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Heat Transfer

What Are Thermally Conductive Plastics?  Modified engineering and commodity thermoplastic resins with the ability to transfer heat.  Thermal conductivity is imparted by additives.


  • They are available in electrically insulative and electrically conductive grades.

  • They are up to 50% lighter than aluminum.

  • They are net shape moldable.

  • They provide greater design freedom and potentially lower cost than metals and ceramics.

In this demonstration, two molded parts are placed in contact with ice. 
On the left the conventional plastic part provides thermal insulation and therefore, when you touch the part it feels like the temperature of the air. 
On the right, the thermally conductive plastic reduces the temperature gradient between the ice and the top of the molded part to only 1 degree or less.  When you touch the part it actually feels like you are touching the ice itself.  It’s basically at the same temperature as the ice and condenses enough moisture from the air so it feels wet like the ice.



Conventional Plastic

 CoolPoly® Thermally

 Conductive Plastic

Material Thermal Conductivity

Foamed plastic
.02 W/mK
Conventional Plastic
.2 W/mK
2 W/mK
Thermally conductive plastic
1-20 W/mK
50 W/mK
200 W/mK
400 W/mK
1500 W/mK

To put thermal conductivity in perspective, here are the values measured in Watts per meter Kelvin (W/mK) for various materials. 

The thermal conductivity of materials spans about 5 orders of magnitude.  The electrical conductivity of materials, by comparison spans at least 22 orders of magnitude. 

At the most insulative end of the range is foamed plastics like Styrofoam®.  Many plastics are actually foamed to enhanced their insulation characteristics because stagnant or trapped air is a very good thermal insulator. 

Conventional plastics are about an order or magnitude more conductive than air but are still considered thermal insulators.  All plastics have a thermal conductivity near 0.2 W/mK regardless of their chemistry or typical additives. 

Glasses, like Pyrex®, have a thermal conductivity of about 2 W/mK, 10 times higher than plastics. 

CoolPoly® thermally conductive plastic grades range in thermal conductivity from about 1 W/mK to as high as 100 W/mK.  The majority of the grades are in the range 1 to 20 W/mK….making them 5 to 100 times the conductivity of conventional plastics.   For comparison purposes, both stainless steel (at 15 W/mK) and the ceramic aluminum oxide (at about 25 W/mK) have thermal conductivities in this same range.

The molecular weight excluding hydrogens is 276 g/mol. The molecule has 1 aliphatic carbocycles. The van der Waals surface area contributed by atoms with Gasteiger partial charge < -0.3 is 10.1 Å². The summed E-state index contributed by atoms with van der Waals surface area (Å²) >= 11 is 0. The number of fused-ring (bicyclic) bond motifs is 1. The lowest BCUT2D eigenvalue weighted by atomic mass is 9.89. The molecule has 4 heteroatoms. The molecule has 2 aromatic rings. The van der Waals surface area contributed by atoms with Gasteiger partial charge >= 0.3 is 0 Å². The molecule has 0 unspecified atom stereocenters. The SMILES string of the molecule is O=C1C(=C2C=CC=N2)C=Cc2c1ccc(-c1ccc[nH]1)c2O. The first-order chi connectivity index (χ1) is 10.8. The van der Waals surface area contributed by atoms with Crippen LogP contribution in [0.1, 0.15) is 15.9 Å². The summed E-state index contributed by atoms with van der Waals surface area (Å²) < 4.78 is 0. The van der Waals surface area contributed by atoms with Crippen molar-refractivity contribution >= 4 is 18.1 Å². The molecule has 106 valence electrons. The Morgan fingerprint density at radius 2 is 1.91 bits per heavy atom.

Carbon steels have a thermal conductivity of about 50 W/mK.

Pure aluminum has a conductivity greater than 200 W/mK but extrusion and casting alloys range from about 50 to 150 W/mK.

Pure copper and silver have a thermal conductivity greater than 400 W/mK. 

Diamond has a thermal conductivity over 1000 W/mK and is an electrical insulator but is obviously rather expensive and difficult to process.

Infrared thermography of 3 x 3 inch injection molded plaques with 5 watts heaters attached to the underside of each.

T = 24ºC

T = 4ºC

Conventional Plastic

CoolPoly® Thermally Conductive Plastic

This is the best single example of the heat transfer difference between a  conventional and thermally conductive plastic. 
The infrared image shows color differences as a indication of temperature gradients in the part. 
Each part is a 3 x 3 x 1/8 inch (75 x 75 x  3 mm) injection molded plaque with a small 5 watt heater attached to the back side.

On the left, the conventional plastic can not spread or dissipate the energy and therefore, a “hot spot” develops in the center of the part. 

On the right, there are two important effects.  First, the input energy is spread throughout the part resulting in a more isothermal temperature distribution (noted by the similarity in color).  Secondly, since a much larger surface area has been heated, the energy is more efficiently transferred to the environment and the temperature of the device and “hot spot” is significantly reduced. 
If this were a real application the heater (or any heat generating device…a microprocessor, a resistor, a light bulb) would run significantly cooler.  Decreasing temperature almost always increases device efficiency, lifetime or power output. 
Specific plastics are often selected based solely on its ability to withstand a given hot spot temperature created in the application.  Reducing rather than surviving this temperature is one of the fundamental concepts of a thermally conductive plastic.  Continue to next >>

See Also

Thermally Conductive Plastics For Functional Heat Sinks Conformal elastomer heatsinks eliminates secondary interface requirements.  >>More

Thermally Conductive Plastics For Heat sinks & Thermal Management Solutions

In typical electronic power and air flow environments, CoolPoly thermally conductive plastics provide equivalent heat transfer to aluminum.  >>More

Thermally Conductive Plastics For Thermal Interface & Gaskets

molded from & over molded with CoolPoly Elastomers intimately conform to varying component heights and surfaces >>More

Thermally Conductive Plastics For Folded Fin Heatsinks

CoolPoly thermally conductive injection molding grade thermoplastics allow folded fin heat sinks designs with unique architectures and performance. >>More

CoolPoly® Material Solutions

A detailed look at CoolPoly solutions in specific applications.

Thermally Conductive Plastics For Enclosures

CoolPoly thermally conductive plastic enclosures have been commercially proven to reduce cost by as much as 50% compared to die cast aluminum housings while providing equivalent heat transfer. >> More

CoolPoly® Selection Tool

Not sure which material best suits your application?  Try our new CoolPoly selection tool.


Answers to the most commonly asked questions regarding thermally conductive polymers.

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